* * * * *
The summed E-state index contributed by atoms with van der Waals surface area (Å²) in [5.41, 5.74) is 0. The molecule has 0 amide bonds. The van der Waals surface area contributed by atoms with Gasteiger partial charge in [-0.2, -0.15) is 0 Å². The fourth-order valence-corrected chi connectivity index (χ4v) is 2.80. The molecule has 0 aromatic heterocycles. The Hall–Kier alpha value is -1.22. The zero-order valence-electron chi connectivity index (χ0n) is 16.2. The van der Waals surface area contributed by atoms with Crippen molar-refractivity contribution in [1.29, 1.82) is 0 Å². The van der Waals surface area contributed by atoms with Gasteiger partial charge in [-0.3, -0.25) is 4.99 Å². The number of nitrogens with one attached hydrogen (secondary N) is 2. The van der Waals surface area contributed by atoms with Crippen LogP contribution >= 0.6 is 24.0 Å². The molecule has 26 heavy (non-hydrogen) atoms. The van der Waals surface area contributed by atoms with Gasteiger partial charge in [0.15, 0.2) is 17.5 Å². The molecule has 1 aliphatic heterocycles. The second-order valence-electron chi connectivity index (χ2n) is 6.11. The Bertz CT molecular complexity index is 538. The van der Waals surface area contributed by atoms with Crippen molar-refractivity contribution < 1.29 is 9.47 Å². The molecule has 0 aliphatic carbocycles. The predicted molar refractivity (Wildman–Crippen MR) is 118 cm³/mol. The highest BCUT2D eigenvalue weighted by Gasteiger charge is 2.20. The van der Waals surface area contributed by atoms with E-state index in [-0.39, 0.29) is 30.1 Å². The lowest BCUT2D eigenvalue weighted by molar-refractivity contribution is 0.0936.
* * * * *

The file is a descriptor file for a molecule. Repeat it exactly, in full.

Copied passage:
The summed E-state index contributed by atoms with van der Waals surface area (Å²) in [5.41, 5.74) is 0. The molecule has 0 amide bonds. The van der Waals surface area contributed by atoms with Gasteiger partial charge in [-0.2, -0.15) is 0 Å². The fourth-order valence-corrected chi connectivity index (χ4v) is 2.80. The molecule has 0 aromatic heterocycles. The Hall–Kier alpha value is -1.22. The zero-order valence-electron chi connectivity index (χ0n) is 16.2. The van der Waals surface area contributed by atoms with Crippen molar-refractivity contribution in [1.29, 1.82) is 0 Å². The van der Waals surface area contributed by atoms with Gasteiger partial charge in [-0.3, -0.25) is 4.99 Å². The number of nitrogens with one attached hydrogen (secondary N) is 2. The van der Waals surface area contributed by atoms with Crippen LogP contribution >= 0.6 is 24.0 Å². The molecule has 26 heavy (non-hydrogen) atoms. The van der Waals surface area contributed by atoms with Gasteiger partial charge in [0.15, 0.2) is 17.5 Å². The molecule has 1 aliphatic heterocycles. The second-order valence-electron chi connectivity index (χ2n) is 6.11. The Bertz CT molecular complexity index is 538. The van der Waals surface area contributed by atoms with Crippen molar-refractivity contribution < 1.29 is 9.47 Å². The molecule has 0 aliphatic carbocycles. The predicted molar refractivity (Wildman–Crippen MR) is 118 cm³/mol. The highest BCUT2D eigenvalue weighted by Gasteiger charge is 2.20. The van der Waals surface area contributed by atoms with E-state index in [-0.39, 0.29) is 30.1 Å². The lowest BCUT2D eigenvalue weighted by molar-refractivity contribution is 0.0936.